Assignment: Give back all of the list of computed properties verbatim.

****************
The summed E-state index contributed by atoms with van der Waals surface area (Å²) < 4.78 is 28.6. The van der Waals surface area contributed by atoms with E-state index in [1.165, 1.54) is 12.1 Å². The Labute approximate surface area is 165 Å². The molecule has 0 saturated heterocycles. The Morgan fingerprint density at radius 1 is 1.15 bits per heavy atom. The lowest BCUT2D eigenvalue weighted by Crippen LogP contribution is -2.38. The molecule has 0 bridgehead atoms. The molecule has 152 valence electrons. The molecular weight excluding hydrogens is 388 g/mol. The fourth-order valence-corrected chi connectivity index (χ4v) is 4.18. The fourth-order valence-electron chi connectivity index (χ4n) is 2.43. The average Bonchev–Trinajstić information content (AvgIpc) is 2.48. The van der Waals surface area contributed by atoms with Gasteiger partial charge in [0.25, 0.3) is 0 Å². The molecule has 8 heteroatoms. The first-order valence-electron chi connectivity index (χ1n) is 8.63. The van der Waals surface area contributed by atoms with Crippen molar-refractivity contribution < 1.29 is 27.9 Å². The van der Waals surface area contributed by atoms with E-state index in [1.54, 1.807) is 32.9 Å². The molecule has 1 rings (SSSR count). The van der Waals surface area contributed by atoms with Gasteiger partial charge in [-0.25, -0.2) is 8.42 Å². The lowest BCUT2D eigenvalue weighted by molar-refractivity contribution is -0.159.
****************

The summed E-state index contributed by atoms with van der Waals surface area (Å²) < 4.78 is 28.6. The van der Waals surface area contributed by atoms with E-state index in [1.165, 1.54) is 12.1 Å². The Labute approximate surface area is 165 Å². The molecule has 0 saturated heterocycles. The Morgan fingerprint density at radius 1 is 1.15 bits per heavy atom. The lowest BCUT2D eigenvalue weighted by Crippen LogP contribution is -2.38. The molecule has 0 bridgehead atoms. The molecule has 152 valence electrons. The molecular weight excluding hydrogens is 388 g/mol. The fourth-order valence-corrected chi connectivity index (χ4v) is 4.18. The fourth-order valence-electron chi connectivity index (χ4n) is 2.43. The average Bonchev–Trinajstić information content (AvgIpc) is 2.48. The van der Waals surface area contributed by atoms with Gasteiger partial charge in [0.25, 0.3) is 0 Å². The molecule has 8 heteroatoms. The first-order valence-electron chi connectivity index (χ1n) is 8.63. The van der Waals surface area contributed by atoms with Crippen molar-refractivity contribution < 1.29 is 27.9 Å². The van der Waals surface area contributed by atoms with E-state index in [1.54, 1.807) is 32.9 Å². The molecule has 1 rings (SSSR count). The van der Waals surface area contributed by atoms with Gasteiger partial charge in [-0.25, -0.2) is 8.42 Å². The lowest BCUT2D eigenvalue weighted by molar-refractivity contribution is -0.159.